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Extradition Act 2003

Volume 823: debated on Wednesday 29 June 2022


Asked by

To ask Her Majesty’s Government what plans they have to amend the Extradition Act 2003 to remove the list of Part 1 countries which can demand extraditions showing no evidence of any prima facie case to answer.

My Lords, the Government have no plans to make extradition requests from EU countries subject to the prima facie case requirement. Under the EU-UK Trade and Cooperation Agreement, we have robust and streamlined extradition arrangements with part 1 countries. These safeguard the individual and the process, and they enshrine key domestic legislative protections not previously contained in the European arrest warrant framework decision.

My Lords, will my noble friend confirm that those arrangements with EU countries, otherwise known as part 1 countries, are no longer fully reciprocated? For example, Germany no longer offers the same facilities in return. Will she confirm that our arrangement with the United States is wholly unbalanced: it does not treat us in the same way that we treat it? Why do we hold justice so cheap that we are willing to send our people abroad without prima facie evidence of a case, when other civilised countries sensibly and properly refuse to do the same in reverse?

My noble friend asks a number of questions. On his last, it is not the case that we send people abroad without prima facie evidence; the countries that we do not require prima facie evidence from are EU countries that have signed up to the convention on extradition. Part 2 countries include the US and the Five Eyes trusted partners.

My Lords, a review of the United Kingdom’s extradition arrangements, presented to the Home Secretary on 30 September 2011, said:

“We have concluded that the prima facie case requirement should not be re-introduced in relation to category 1 territories.”

Has anything changed since then to make such a conclusion invalid?

No, it has not. In fact, two reviews were presented, both from your Lordships’ House: the Baker review and the one by the noble Lord, Lord Inglewood.

My Lords, further to the Question asked by my noble friend Lord Moylan, can the Minister come back again to the point about the need for total equivalence and reciprocity with all countries? Can the Minister also tell the House whether there will be a further parliamentary review of the Extradition Act and the extradition treaty with the US?

My noble friend will know that we regularly review legislation and, as I have just said to the noble Lord, Lord Paddick, there were reviews in both 2011 and 2015 into our arrangements. I say to him and the House that a prima facie requirement has not existed for over 30 years for any other Part 1 countries—namely, the EU member states—or the Part 2 European Convention on Extradition countries. For the Five Eyes countries in Part 2, it has not existed for nearly 20 years.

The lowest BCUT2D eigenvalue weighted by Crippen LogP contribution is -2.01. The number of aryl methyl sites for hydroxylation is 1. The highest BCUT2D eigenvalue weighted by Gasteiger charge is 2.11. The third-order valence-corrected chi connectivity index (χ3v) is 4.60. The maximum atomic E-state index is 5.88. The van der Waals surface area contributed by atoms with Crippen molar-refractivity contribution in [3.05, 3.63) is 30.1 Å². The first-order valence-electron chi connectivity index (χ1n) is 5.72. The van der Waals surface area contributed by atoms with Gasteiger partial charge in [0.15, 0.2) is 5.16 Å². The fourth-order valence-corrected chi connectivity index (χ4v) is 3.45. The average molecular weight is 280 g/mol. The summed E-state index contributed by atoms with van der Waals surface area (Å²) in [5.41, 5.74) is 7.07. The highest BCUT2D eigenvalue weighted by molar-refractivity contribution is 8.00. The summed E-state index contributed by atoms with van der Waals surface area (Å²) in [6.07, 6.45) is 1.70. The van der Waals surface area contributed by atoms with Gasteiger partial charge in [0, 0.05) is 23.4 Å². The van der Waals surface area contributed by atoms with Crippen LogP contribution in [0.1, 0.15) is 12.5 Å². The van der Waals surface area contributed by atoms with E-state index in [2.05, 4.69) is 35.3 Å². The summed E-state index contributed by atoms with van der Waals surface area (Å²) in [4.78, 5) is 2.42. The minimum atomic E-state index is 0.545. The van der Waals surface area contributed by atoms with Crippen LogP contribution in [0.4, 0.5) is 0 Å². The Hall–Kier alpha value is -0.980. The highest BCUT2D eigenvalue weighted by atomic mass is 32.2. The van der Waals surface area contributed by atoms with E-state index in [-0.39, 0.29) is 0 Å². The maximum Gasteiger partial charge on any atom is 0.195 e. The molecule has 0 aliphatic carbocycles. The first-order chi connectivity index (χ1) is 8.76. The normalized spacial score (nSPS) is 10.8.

My Lords, I thank the Minister for answering what is a really important Question and for confirming, as I understand it, that the Government have no plans to amend the Extradition Act 2003. Can the Minister say a little more about what impact leaving the European arrest warrant has had on the numbers of criminals either extradited or subject to possible extradition in the last 18 months—or, indeed, in the months and years to come?

The noble Lord will of course know that 2021, last year, was far from business as usual, given the context of the pandemic, which impacted both the courts and international travel on both sides. As anticipated, the calendar year figures for 2021, which are now out, show a reduction in volumes in relation to arrests in the UK on incoming extradition warrants from the EU, surrenders from the UK to the EU, and outgoing requests made by the UK. However, if noble Lords look at the financial year figures, which run for an extra three months until March of this year, it reveals an improving picture: the total number of arrests on incoming warrants from the EU was directly comparable to the previous financial year, and surrenders on incoming warrants were, in fact, up by 30%.

My Lords, following on from earlier questions, can the Minister confirm that it is still the case that people who are claimed to be guilty of crimes committed in this country can be extradited to the United States under the unbalanced extradition law we have with them at the moment? Does the Minister feel that this is a correct way to treat UK citizens when the US Government take the line that wire fraud is involved? It is a faulty concept.

I say to the noble Baroness that we have in fact refused far more extradition cases to the US than they have to us by quite a large margin.

When we left the European Union, our relations with Germany stopped. Have we negotiated anything as a replacement?

The noble Lord goes quite nicely back to one of my noble friend Lord Moylan’s questions about Germany. Germany is not alone in not extraditing its own nationals, but we have processes in place which completely adjust to that fact—it is nothing new and nothing unusual now.

I know where the noble Lord is leading. I will not comment on that; I will get him an answer in writing to that.